Open access will cause problems for learned societies' journals, accepts Finch

The UK’s move towards open-access publishing will inevitably place some learned societies’ journals into financial jeopardy, according to the chair of the committee that recommended making the transition.

January 15, 2013

Dame Janet Finch today told the first hearing of the Lords Science and Technology Committee’s open-access inquiry that the government-convened Working Group on Expanding Access to Published Research Findings, which she chaired last year, spent “a lot of time” debating the likely effect of a move to open access on the viability of journals.

She pointed out that the group, which included representatives from learned societies, librarians, publishers and universities, envisaged a “mixed economy” of open access and subscription publishing persisting during a steady transition to full open access.

But she conceded there was “no doubt” that some journals produced by learned societies would “find some difficulty finding a business model that will work in the mixed economy”.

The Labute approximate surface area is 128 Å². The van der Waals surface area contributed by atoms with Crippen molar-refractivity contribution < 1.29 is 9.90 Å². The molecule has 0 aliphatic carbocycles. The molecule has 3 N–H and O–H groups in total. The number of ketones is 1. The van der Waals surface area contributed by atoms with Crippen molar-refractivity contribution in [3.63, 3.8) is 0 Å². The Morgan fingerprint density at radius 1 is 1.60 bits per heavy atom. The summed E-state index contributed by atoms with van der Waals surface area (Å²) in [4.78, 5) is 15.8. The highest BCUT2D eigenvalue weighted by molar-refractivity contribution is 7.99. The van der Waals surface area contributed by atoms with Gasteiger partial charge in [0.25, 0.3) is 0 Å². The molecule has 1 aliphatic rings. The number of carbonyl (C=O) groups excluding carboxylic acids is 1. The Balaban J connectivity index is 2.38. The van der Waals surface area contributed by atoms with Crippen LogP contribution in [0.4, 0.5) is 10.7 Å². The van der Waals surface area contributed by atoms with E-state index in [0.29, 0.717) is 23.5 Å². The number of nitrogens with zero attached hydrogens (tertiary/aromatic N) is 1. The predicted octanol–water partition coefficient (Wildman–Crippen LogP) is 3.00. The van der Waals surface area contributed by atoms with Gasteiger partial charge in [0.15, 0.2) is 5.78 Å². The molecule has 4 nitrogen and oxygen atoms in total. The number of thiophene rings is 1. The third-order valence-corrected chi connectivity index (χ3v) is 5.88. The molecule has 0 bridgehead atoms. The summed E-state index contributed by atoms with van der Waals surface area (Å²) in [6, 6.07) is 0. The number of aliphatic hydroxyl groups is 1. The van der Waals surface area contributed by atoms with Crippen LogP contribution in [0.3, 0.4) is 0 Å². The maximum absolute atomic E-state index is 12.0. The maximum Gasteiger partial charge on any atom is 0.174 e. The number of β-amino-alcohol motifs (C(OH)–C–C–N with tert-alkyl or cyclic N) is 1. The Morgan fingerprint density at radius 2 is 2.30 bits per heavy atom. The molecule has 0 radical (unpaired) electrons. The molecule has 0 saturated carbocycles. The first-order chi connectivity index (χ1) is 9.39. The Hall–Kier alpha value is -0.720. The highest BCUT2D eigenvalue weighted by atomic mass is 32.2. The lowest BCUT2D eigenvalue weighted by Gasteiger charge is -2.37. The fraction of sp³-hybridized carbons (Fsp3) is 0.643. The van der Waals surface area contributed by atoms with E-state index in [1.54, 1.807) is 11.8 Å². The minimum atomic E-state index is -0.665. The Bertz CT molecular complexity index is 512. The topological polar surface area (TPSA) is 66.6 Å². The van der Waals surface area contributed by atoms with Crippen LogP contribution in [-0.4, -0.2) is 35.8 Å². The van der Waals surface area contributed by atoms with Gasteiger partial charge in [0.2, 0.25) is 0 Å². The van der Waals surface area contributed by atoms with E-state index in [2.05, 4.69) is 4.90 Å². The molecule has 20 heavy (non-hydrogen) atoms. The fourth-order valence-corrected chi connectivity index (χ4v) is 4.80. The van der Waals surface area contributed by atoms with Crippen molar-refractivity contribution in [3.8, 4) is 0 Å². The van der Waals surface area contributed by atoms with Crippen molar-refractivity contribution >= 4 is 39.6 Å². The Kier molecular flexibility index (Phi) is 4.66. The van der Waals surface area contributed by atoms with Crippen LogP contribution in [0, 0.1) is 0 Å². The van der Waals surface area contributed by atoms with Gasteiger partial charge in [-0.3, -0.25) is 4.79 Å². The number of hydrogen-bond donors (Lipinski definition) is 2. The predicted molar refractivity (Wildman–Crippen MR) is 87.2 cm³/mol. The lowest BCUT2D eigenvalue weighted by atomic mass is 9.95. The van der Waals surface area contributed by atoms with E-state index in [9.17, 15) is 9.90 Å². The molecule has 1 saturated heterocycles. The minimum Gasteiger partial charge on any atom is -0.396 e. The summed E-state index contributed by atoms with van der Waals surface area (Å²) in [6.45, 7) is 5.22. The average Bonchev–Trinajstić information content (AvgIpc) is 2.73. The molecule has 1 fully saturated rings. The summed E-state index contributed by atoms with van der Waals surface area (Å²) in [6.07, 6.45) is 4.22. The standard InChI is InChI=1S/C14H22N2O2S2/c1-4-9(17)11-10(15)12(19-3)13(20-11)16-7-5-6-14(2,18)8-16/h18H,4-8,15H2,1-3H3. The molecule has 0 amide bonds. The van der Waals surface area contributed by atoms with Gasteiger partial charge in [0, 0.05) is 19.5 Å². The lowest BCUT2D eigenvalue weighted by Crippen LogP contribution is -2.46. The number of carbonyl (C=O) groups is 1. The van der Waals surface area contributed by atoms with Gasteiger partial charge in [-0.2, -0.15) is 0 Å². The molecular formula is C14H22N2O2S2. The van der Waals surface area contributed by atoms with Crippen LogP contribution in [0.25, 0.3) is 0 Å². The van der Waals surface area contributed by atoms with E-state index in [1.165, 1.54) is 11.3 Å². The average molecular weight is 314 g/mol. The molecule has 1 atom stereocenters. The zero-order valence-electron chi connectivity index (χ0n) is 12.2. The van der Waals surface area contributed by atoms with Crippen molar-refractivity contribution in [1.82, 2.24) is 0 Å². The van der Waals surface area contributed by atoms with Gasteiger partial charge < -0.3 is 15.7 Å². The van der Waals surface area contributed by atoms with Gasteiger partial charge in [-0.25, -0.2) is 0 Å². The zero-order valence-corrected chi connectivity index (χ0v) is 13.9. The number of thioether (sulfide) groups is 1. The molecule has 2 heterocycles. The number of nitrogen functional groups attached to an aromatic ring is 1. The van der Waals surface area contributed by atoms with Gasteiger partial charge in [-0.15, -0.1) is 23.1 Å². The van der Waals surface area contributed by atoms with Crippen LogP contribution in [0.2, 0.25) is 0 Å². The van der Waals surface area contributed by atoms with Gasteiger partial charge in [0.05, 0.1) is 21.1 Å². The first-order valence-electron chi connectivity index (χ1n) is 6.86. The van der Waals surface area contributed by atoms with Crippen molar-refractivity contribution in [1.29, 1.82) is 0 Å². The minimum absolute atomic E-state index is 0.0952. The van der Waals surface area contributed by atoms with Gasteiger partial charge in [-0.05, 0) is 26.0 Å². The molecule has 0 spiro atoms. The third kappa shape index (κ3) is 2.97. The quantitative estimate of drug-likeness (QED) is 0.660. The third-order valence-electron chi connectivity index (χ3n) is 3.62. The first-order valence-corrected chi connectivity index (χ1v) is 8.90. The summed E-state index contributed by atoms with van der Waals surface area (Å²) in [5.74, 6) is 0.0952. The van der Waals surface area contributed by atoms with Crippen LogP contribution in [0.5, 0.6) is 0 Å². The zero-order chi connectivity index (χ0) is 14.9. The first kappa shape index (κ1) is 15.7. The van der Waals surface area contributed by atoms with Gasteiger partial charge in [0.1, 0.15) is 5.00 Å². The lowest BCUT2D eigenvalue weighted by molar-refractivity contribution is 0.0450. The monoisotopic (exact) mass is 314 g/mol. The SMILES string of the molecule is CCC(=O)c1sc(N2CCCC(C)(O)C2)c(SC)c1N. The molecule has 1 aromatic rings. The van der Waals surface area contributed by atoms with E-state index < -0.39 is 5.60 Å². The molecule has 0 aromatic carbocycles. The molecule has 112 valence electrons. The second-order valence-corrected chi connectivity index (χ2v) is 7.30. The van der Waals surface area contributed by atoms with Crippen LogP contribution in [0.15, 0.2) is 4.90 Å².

For this reason, she said it was important to give learned societies, which are often heavily dependent on income from their publishing arms, “time to adjust”.

“Different learned societies will take different views of where their interests lie and whether it is appropriate to modify their [journals’] business models. For the foreseeable future, they could decide to remain subscription journals,” she said.

The Finch report was adopted by the government last summer. Soon afterwards, Research Councils UK announced that, from April, it will require all journals in which its funded researchers publish to offer either an upfront “gold” open-access option, or a repository-based “green” option with an embargo period of no more than six months for science and 12 months for humanities and social science papers.

Many learned societies in the humanities and social sciences in particular have warned that embargo longer periods are required if their journals are to remain viable.

Before Christmas more than 20 UK history journals said they would only permit embargoes of 36 months.

Dame Janet admitted it would take longer for the humanities and social sciences to move towards full open access because they were not as far down the road as the sciences.

“This is why we emphasised the speed of transition is likely to be different in different disciplines,” she said.

The witnesses at a second hearing of the committee’s short inquiry, on 29 January, will include universities and science minister David Willetts and RCUK chair Rick Rylance.

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